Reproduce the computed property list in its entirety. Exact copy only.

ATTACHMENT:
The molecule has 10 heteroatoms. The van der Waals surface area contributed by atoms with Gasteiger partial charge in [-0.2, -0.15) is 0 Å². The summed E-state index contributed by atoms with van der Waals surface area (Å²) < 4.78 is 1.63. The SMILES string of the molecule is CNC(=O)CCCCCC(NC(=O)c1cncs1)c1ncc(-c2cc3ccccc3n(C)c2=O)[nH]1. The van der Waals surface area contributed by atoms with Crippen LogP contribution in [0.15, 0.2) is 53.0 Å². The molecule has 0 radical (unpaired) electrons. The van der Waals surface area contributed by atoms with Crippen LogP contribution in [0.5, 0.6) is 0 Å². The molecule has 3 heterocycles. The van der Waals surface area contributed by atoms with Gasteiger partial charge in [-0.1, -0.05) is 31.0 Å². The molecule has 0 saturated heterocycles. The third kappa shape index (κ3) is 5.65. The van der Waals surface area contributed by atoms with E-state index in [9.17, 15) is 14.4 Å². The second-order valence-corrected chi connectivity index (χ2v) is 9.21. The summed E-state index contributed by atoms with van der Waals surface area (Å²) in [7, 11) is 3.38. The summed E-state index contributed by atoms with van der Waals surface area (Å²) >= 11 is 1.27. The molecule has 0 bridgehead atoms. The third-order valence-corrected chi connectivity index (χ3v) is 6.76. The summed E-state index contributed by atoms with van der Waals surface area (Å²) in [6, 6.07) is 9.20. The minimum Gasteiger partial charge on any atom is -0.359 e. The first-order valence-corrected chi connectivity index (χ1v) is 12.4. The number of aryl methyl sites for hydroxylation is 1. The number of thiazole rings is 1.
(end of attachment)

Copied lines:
The molecule has 10 heteroatoms. The van der Waals surface area contributed by atoms with Gasteiger partial charge in [-0.2, -0.15) is 0 Å². The summed E-state index contributed by atoms with van der Waals surface area (Å²) < 4.78 is 1.63. The SMILES string of the molecule is CNC(=O)CCCCCC(NC(=O)c1cncs1)c1ncc(-c2cc3ccccc3n(C)c2=O)[nH]1. The van der Waals surface area contributed by atoms with Crippen LogP contribution in [0.15, 0.2) is 53.0 Å². The molecule has 0 radical (unpaired) electrons. The van der Waals surface area contributed by atoms with Crippen LogP contribution in [0.5, 0.6) is 0 Å². The molecule has 3 heterocycles. The van der Waals surface area contributed by atoms with Gasteiger partial charge in [-0.1, -0.05) is 31.0 Å². The molecule has 0 saturated heterocycles. The third kappa shape index (κ3) is 5.65. The van der Waals surface area contributed by atoms with E-state index in [9.17, 15) is 14.4 Å². The second-order valence-corrected chi connectivity index (χ2v) is 9.21. The summed E-state index contributed by atoms with van der Waals surface area (Å²) in [7, 11) is 3.38. The summed E-state index contributed by atoms with van der Waals surface area (Å²) >= 11 is 1.27. The molecule has 0 bridgehead atoms. The third-order valence-corrected chi connectivity index (χ3v) is 6.76. The summed E-state index contributed by atoms with van der Waals surface area (Å²) in [6, 6.07) is 9.20. The minimum Gasteiger partial charge on any atom is -0.359 e. The first-order valence-corrected chi connectivity index (χ1v) is 12.4. The number of aryl methyl sites for hydroxylation is 1. The number of thiazole rings is 1.